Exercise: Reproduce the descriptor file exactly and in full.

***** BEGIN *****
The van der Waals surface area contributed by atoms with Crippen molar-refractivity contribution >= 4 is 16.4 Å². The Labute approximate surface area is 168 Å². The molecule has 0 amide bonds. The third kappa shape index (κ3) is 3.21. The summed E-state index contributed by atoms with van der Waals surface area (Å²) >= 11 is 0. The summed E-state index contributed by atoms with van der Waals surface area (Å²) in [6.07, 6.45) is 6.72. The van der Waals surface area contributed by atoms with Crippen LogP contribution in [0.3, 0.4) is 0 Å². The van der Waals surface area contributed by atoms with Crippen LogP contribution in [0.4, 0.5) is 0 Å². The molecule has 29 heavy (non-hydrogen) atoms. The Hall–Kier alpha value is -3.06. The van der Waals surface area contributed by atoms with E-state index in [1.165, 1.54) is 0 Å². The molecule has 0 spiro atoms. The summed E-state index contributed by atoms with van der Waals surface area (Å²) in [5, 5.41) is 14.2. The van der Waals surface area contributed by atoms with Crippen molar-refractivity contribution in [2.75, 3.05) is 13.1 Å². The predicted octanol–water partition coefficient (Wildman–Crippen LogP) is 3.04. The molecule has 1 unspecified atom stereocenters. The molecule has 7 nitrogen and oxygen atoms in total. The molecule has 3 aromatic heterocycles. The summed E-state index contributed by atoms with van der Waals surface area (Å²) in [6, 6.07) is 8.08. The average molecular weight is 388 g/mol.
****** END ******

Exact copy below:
The van der Waals surface area contributed by atoms with Crippen molar-refractivity contribution >= 4 is 16.4 Å². The Labute approximate surface area is 168 Å². The molecule has 0 amide bonds. The third kappa shape index (κ3) is 3.21. The summed E-state index contributed by atoms with van der Waals surface area (Å²) >= 11 is 0. The summed E-state index contributed by atoms with van der Waals surface area (Å²) in [6.07, 6.45) is 6.72. The van der Waals surface area contributed by atoms with Crippen LogP contribution in [0.3, 0.4) is 0 Å². The van der Waals surface area contributed by atoms with Crippen LogP contribution in [0.4, 0.5) is 0 Å². The molecule has 29 heavy (non-hydrogen) atoms. The Hall–Kier alpha value is -3.06. The van der Waals surface area contributed by atoms with E-state index in [1.165, 1.54) is 0 Å². The molecule has 0 spiro atoms. The summed E-state index contributed by atoms with van der Waals surface area (Å²) in [5, 5.41) is 14.2. The van der Waals surface area contributed by atoms with Crippen molar-refractivity contribution in [2.75, 3.05) is 13.1 Å². The predicted octanol–water partition coefficient (Wildman–Crippen LogP) is 3.04. The molecule has 1 unspecified atom stereocenters. The molecule has 7 nitrogen and oxygen atoms in total. The molecule has 3 aromatic heterocycles. The summed E-state index contributed by atoms with van der Waals surface area (Å²) in [6, 6.07) is 8.08. The average molecular weight is 388 g/mol.